So, you think the beacon wars are cutthroat? Let’s see what happens with airbag avalanche safety backpacks. Backcountry Access is retailing their Float 30 as we speak, several Euro companies tout them as well, and now Mystery Ranch enters the fray.
At winter Outdoor Retailer (we’ll be there in January) pack makers Mystery Ranch will unveil their creation. They’re calling it the Blackjack, and it looks like backcountry skiing safety innovation will be alive and well in this category. We’re of course concerned that Mystery Ranch will continue the disappointing weight trend in airbag packs, but perhaps they’ll come up with something cool in Dyneema or other space age fabrics that can ease our loads a bit. Check out the features this guy will probably have:
– Airbag technology with 150 liter airbag deigned for head-up orientation.
– Airbag components are removable for super safe days you want to go light.
– Refillable compressed air canister .
– Release trigger can be configured for a righty or lefty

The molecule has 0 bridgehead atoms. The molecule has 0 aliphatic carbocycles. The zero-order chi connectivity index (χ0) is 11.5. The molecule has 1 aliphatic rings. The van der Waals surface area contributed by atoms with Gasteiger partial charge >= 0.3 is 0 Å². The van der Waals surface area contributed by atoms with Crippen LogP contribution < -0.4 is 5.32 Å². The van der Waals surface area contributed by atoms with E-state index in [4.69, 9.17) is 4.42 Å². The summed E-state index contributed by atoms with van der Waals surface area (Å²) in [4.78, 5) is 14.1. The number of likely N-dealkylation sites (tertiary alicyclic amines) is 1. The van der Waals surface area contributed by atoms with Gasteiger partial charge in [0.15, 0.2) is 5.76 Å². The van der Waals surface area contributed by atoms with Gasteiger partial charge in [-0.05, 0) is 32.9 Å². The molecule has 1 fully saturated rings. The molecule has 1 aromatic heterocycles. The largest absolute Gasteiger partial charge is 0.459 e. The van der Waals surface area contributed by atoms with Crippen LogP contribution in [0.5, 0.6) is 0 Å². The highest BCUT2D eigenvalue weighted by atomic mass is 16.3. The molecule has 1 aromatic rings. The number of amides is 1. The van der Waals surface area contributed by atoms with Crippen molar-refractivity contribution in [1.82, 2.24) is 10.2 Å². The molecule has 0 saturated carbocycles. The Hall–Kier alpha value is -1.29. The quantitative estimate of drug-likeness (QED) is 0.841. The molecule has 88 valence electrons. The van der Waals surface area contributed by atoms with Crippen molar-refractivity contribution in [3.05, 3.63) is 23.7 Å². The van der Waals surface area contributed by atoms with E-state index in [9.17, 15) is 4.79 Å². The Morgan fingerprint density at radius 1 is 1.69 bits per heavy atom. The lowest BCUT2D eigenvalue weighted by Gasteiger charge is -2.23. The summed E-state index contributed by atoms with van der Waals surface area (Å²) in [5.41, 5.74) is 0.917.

– Custom fit harnessing
– Top loading 2,600 cubic inch backpack.
– Full side zip access (yawn).
– (ATP) Avalanche Tool Pocket.
– Ski carry: A Frame or Diagonal.
– Snowboard Carry: Vertical.
– Ice Axe loops.
– Shoulder strap with zipper accessory pocket.
– Waistbelt contains harnessing leg loop.
Expect airbag backpacks to become popular for backcountry skiing, as they now have a long history of documented saves. Combine with Black Diamond Avalung, and perhaps the holy grail of zero avalanche entrainment suffocation risk will finally be achieved. After that, we can start figuring out how to defend against the physical trauma that’ll still kill you in many slides, even if you’re not buried. On that subject, it’s important to note that airbag backpacks work better in terrain without “strainer” timber that’s sure to bash you up no matter what safety gear you’ve got strapped on your body. Ditto for cliffs and other terrain traps. Considering all that, if you tend to ski avalanche terrain wearing a helmet is most certainly a good idea, as is having release ski bindings with brakes instead of retention straps.
WildSnow.com publisher emeritus and founder Lou (Louis Dawson) has a 50+ years career in climbing, backcountry skiing and ski mountaineering. He was the first person in history to ski down all 54 Colorado 14,000-foot peaks, has authored numerous books about about backcountry skiing, and has skied from the summit of Denali in Alaska, North America’s highest mountain.